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Whole Health Improves Veterans' Experience and Patient-Reported Outcomes

The VA Office of Patient Centered Care and Cultural Transformation (OPCC&CT) has been promoting patient-centered care through the implementation of the Whole Health System of Care. OPCC&CT defines Whole Health as an “approach to healthcare that empowers and equips people to take charge of their health and well-being and live their life to the fullest.” The goal is to transform the organization and culture of care to a system which starts with understanding the Veteran’s life mission, aspiration, and purpose (i.e., what matters most to the Veteran) and then provides care to improve Veterans’ overall health and well-being. Whole Health integrates peer-led explorations of Veterans’ mission, aspiration, and purpose, personalized health planning, and use of Whole Health coaches and well-being classes, with both allopathic, and complementary and integrative clinical care that focuses on Veterans’ goals and priorities.

The Whole Health System of Care is comprised of three major components: 1) Whole Health Pathway – in which Veterans are introduced, often by peers, to the concepts of Whole Health, explore their mission, aspiration, and purpose, and develop a personal health plan; 2) Whole Health Clinical Care – in which Veterans receive care from providers trained to provide Whole Health care, focusing on Veterans’ personal health plans and goals aligned with their mission, aspiration, and purpose as a foundation for treatment recommendations; and 3) well-being programs in which Veterans participate in complementary and integrative health services, health coaching and support, and other self-care and skill-building groups to support them in managing their own health.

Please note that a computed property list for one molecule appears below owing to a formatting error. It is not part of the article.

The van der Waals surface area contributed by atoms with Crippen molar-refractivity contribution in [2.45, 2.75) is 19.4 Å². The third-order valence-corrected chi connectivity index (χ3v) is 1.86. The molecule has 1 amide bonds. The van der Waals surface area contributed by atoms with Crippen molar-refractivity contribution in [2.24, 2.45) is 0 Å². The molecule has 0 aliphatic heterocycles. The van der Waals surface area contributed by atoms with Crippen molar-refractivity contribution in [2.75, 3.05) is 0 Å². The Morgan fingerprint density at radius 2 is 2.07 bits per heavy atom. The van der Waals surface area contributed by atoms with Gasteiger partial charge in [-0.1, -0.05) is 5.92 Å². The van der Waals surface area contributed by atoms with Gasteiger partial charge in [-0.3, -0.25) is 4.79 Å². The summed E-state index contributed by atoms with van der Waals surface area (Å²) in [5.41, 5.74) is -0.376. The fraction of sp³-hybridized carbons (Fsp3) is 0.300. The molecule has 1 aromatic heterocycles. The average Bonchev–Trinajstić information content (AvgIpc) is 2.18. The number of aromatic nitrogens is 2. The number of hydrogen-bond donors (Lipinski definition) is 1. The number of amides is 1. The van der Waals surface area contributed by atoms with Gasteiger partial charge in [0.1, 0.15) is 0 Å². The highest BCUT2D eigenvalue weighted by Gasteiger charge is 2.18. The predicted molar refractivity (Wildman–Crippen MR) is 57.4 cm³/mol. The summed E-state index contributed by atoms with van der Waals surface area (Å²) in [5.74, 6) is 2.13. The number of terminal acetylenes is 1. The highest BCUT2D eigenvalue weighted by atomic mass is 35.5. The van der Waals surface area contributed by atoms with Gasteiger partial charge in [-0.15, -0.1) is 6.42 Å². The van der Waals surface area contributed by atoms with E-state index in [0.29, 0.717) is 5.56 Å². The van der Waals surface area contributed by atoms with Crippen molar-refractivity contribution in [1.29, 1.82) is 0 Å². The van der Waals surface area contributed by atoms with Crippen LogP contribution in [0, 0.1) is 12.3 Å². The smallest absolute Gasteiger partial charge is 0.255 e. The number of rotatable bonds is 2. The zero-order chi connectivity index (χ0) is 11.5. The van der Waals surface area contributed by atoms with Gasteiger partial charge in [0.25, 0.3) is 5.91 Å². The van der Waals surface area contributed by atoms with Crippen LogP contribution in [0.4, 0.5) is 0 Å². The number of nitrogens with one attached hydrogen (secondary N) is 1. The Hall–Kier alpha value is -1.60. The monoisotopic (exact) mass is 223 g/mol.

In October 2017, as part of VA’s response to mandates in the Comprehensive Addiction and Recovery Act,1 Directors of each of VA’s 18 Veterans Integrated Service Networks selected one facility to participate in piloting the Whole Health System of Care (WHS). The Center for Evaluating Patient-centered Care (EPCC), a QUERI Partnered Evaluation Initiative, conducted a comprehensive evaluation of the implementation of WHS and its impact on Veterans with chronic pain. We conducted a longitudinal survey (baseline, 6 months, and 12 months) of Veterans receiving care at the 18 flagship sites, to assess a range of Veteran-reported outcomes believed to be impacted by the WHS: 1) perceptions of care; 2) engagement in care; 3) sense of life meaning and purpose; 4) health and well-being (functional status, perceived stress); and 5) pain intensity and its impact.

While our evaluation is ongoing, early analysis of change in patient reported outcomes at six months for 3,266 respondents shows meaningful positive effect sizes in several areas. Comparing Veterans who used WHS services with those who did not, Veterans who used WHS services demonstrated greater improvements in experience of care with their primary care providers, and in patient-reported health and well-being outcomes. Findings were particularly strong among Veterans who were comprehensive WHS users, defined as having at least eight visits, including both core WH services (such as WH classes or WH coaching) and Complementary and Integrative Health services.